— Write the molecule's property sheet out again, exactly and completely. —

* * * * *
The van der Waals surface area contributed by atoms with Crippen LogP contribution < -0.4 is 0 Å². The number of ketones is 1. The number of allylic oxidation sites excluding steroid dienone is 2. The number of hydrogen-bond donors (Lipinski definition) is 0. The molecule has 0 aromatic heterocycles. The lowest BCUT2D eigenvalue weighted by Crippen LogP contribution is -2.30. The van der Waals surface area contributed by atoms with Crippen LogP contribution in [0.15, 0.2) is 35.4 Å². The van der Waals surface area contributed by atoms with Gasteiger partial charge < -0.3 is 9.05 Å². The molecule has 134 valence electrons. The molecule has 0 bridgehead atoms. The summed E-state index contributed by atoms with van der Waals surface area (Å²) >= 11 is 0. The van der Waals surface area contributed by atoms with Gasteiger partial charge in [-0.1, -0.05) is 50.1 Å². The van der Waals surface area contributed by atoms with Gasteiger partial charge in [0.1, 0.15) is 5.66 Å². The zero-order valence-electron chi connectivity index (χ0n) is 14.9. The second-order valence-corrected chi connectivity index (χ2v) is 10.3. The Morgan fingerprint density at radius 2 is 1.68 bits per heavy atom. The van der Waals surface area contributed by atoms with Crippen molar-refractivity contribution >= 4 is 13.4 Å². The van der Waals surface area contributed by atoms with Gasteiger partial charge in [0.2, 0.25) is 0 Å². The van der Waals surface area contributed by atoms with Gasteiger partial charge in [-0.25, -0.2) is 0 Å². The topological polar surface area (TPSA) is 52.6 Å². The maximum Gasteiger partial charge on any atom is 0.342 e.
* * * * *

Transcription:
The van der Waals surface area contributed by atoms with Crippen LogP contribution < -0.4 is 0 Å². The number of ketones is 1. The number of allylic oxidation sites excluding steroid dienone is 2. The number of hydrogen-bond donors (Lipinski definition) is 0. The molecule has 0 aromatic heterocycles. The lowest BCUT2D eigenvalue weighted by Crippen LogP contribution is -2.30. The van der Waals surface area contributed by atoms with Crippen LogP contribution in [0.15, 0.2) is 35.4 Å². The van der Waals surface area contributed by atoms with Gasteiger partial charge < -0.3 is 9.05 Å². The molecule has 134 valence electrons. The molecule has 0 bridgehead atoms. The summed E-state index contributed by atoms with van der Waals surface area (Å²) >= 11 is 0. The van der Waals surface area contributed by atoms with Gasteiger partial charge in [-0.1, -0.05) is 50.1 Å². The van der Waals surface area contributed by atoms with Gasteiger partial charge in [0.1, 0.15) is 5.66 Å². The zero-order valence-electron chi connectivity index (χ0n) is 14.9. The second-order valence-corrected chi connectivity index (χ2v) is 10.3. The Morgan fingerprint density at radius 2 is 1.68 bits per heavy atom. The van der Waals surface area contributed by atoms with Crippen molar-refractivity contribution >= 4 is 13.4 Å². The van der Waals surface area contributed by atoms with Gasteiger partial charge in [0.2, 0.25) is 0 Å². The van der Waals surface area contributed by atoms with Gasteiger partial charge in [-0.25, -0.2) is 0 Å². The topological polar surface area (TPSA) is 52.6 Å². The maximum Gasteiger partial charge on any atom is 0.342 e.